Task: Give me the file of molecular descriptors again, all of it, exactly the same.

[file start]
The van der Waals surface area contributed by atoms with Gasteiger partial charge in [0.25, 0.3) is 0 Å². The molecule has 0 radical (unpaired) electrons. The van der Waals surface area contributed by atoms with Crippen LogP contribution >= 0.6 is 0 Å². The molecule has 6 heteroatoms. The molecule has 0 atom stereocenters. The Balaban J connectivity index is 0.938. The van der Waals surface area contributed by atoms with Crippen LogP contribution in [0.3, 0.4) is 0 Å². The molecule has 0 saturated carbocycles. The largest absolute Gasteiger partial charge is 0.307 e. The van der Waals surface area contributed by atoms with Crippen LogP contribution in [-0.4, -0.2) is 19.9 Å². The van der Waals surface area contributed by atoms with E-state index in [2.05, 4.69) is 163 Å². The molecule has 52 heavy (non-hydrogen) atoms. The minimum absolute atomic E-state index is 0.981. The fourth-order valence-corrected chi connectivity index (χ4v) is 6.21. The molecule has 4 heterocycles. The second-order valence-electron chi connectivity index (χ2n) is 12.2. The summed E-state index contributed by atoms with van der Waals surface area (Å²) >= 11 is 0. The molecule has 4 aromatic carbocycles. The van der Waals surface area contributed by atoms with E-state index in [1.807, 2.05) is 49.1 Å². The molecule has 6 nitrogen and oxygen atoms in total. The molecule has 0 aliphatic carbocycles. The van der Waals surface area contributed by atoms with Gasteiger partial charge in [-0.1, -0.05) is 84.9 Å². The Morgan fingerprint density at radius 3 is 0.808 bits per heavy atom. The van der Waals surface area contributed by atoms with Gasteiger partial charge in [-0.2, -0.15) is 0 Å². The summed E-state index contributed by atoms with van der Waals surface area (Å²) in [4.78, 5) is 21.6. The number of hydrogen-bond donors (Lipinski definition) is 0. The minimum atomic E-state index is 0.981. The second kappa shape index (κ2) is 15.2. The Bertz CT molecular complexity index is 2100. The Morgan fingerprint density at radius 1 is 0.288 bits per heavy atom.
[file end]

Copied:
The van der Waals surface area contributed by atoms with Gasteiger partial charge in [0.25, 0.3) is 0 Å². The molecule has 0 radical (unpaired) electrons. The van der Waals surface area contributed by atoms with Crippen LogP contribution >= 0.6 is 0 Å². The molecule has 6 heteroatoms. The molecule has 0 atom stereocenters. The Balaban J connectivity index is 0.938. The van der Waals surface area contributed by atoms with Crippen LogP contribution in [0.3, 0.4) is 0 Å². The molecule has 0 saturated carbocycles. The largest absolute Gasteiger partial charge is 0.307 e. The van der Waals surface area contributed by atoms with Crippen LogP contribution in [-0.4, -0.2) is 19.9 Å². The van der Waals surface area contributed by atoms with E-state index in [2.05, 4.69) is 163 Å². The molecule has 52 heavy (non-hydrogen) atoms. The minimum absolute atomic E-state index is 0.981. The fourth-order valence-corrected chi connectivity index (χ4v) is 6.21. The molecule has 4 heterocycles. The second-order valence-electron chi connectivity index (χ2n) is 12.2. The summed E-state index contributed by atoms with van der Waals surface area (Å²) >= 11 is 0. The molecule has 4 aromatic carbocycles. The van der Waals surface area contributed by atoms with E-state index in [1.807, 2.05) is 49.1 Å². The molecule has 6 nitrogen and oxygen atoms in total. The molecule has 0 aliphatic carbocycles. The van der Waals surface area contributed by atoms with Gasteiger partial charge in [-0.1, -0.05) is 84.9 Å². The Morgan fingerprint density at radius 3 is 0.808 bits per heavy atom. The van der Waals surface area contributed by atoms with Gasteiger partial charge in [-0.2, -0.15) is 0 Å². The summed E-state index contributed by atoms with van der Waals surface area (Å²) in [4.78, 5) is 21.6. The number of hydrogen-bond donors (Lipinski definition) is 0. The minimum atomic E-state index is 0.981. The second kappa shape index (κ2) is 15.2. The Bertz CT molecular complexity index is 2100. The Morgan fingerprint density at radius 1 is 0.288 bits per heavy atom.